Fall Baetis 101

Pack your small fly box and slay

Two days ago I was driving from Montana’s Bitterroot Valley to the Madison Valley and along the way I passed the upper Big Hole River near Wisdom. That’s one of the coldest areas in the state and frequently finds itself listed on the national news for the top low temperature in the country.

While that distinction means a lot of people around there probably hate the first few cool days of the fall season (meaning they know that winter is near), it also means that anglers can take advantage of afternoon Baetis hatches that provide awesome drly fly opportunity. That’s what I did; I had my two daughters with me but I rolled down their windows, stepped to the side of the highway and let them cheerlead. I caught four brook trout on small dries and a whitefish and, a bonus, a 15-inch grayling all with “nice job dad” ringing out of the pickup. Sweet!  At one point, Tate, who recently visited Alaska with me, said, “Dad, I hope you catch a big silver.” I didn’t have the heart to tell her that the Big Hole, eventually, drains into the Gulf of Mexico.

That fall Baetis action isn’t restricted to the upper Big Hole. Shortly, you’ll find Baetis on most western waters including some of my favorites—Idaho’s South Fork Boise, Henry’s Fork, Silver Creek and North Fork Clearwater; Montana’s Bitterroot, Big Spring Creek and upper Madison; and Wyoming’s Firehole River, Flat Creek, Green River, Tongue River and Salt River, among many others.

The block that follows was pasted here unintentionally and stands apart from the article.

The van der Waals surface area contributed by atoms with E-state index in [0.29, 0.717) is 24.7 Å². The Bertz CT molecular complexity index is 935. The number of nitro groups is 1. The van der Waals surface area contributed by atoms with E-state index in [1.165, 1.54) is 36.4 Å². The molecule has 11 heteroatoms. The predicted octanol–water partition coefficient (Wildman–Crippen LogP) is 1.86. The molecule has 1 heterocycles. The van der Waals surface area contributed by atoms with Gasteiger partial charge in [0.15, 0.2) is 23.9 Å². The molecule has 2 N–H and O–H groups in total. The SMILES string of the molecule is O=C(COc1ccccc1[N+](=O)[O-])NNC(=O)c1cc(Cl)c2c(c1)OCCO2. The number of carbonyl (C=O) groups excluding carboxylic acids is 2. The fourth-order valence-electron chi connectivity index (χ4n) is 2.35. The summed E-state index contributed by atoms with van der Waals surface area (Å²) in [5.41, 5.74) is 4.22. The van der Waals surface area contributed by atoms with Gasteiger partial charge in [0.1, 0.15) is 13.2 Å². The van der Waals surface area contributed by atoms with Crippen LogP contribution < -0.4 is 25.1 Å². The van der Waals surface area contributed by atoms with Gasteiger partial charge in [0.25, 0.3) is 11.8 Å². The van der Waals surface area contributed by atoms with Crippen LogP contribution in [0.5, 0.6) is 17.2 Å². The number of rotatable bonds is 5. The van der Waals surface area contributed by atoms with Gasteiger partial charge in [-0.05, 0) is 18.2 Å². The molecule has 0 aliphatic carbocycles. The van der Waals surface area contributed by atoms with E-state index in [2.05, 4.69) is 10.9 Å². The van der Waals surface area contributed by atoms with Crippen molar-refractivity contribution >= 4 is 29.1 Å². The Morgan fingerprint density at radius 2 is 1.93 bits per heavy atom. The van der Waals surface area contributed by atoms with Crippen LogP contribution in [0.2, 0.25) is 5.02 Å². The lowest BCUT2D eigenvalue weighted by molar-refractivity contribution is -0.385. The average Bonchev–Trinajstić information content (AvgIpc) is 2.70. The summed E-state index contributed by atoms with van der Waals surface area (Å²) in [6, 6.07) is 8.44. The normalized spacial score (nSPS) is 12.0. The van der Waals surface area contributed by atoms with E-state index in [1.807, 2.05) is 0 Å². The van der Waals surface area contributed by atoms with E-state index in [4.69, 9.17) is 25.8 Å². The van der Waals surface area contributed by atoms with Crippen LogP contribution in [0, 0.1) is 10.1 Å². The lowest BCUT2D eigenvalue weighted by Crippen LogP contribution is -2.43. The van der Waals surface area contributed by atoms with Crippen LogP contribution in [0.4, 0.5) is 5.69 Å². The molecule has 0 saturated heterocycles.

Here’s how to approach a fall Baetis day. First, watch the weather. If it’s overcast and spitting a little rain or snow, so much the better. Bright overcast days typically aren’t banner. Expect to get cold fishing fall Baetis—that’s the deal. Pansy-ass, skirt-wearing, tea-sippin’ whiners need not apply. If you decide your game then show up with your fleece and watch the water closely between 11 a.m. and 6 p.m. Given overcast conditions you could see the start of an emergence around 11 or noon, a peak in activity between one and five, and a windup around six.

You don’t have to throw nymphs during this fray. Instead, pack size-16, 18 and 20 gray or olive Sparkle Duns, Baetis cripples and Parachute Adams. Fish those dead-drift, with no drag, off nine-foot 5X tippet or even 6X depending on how leader shy and large the fish are. If they are big trout stick with the 5X and offer downstream presentations so that they never see your leader. With less educated trout you can cast a tippet over their heads and it shouldn’t bother them.

If you arrive prior to the hatch or you want to fish after the true hatch, try Flashback Pheasant Tail Nymphs and gray Hare’s Ears, size-16, 18 and 20. Fish those off 5X and under a small indicator. Fall Baetis mostly come off on slow-moving sections of water, meaning slicks, tailouts and such. You don’t want to throw an oversized indicator or you’ll send trout flying for cover.

Cool. The fall Baetis hatch is pretty straightforward and even novice anglers enjoy great success with it. Pick your fish. Make great casts. Keep your fly floating without drag. And fight those fish gingerly on light tippet. You’ll have a blast…as long as you man-up to the weather.

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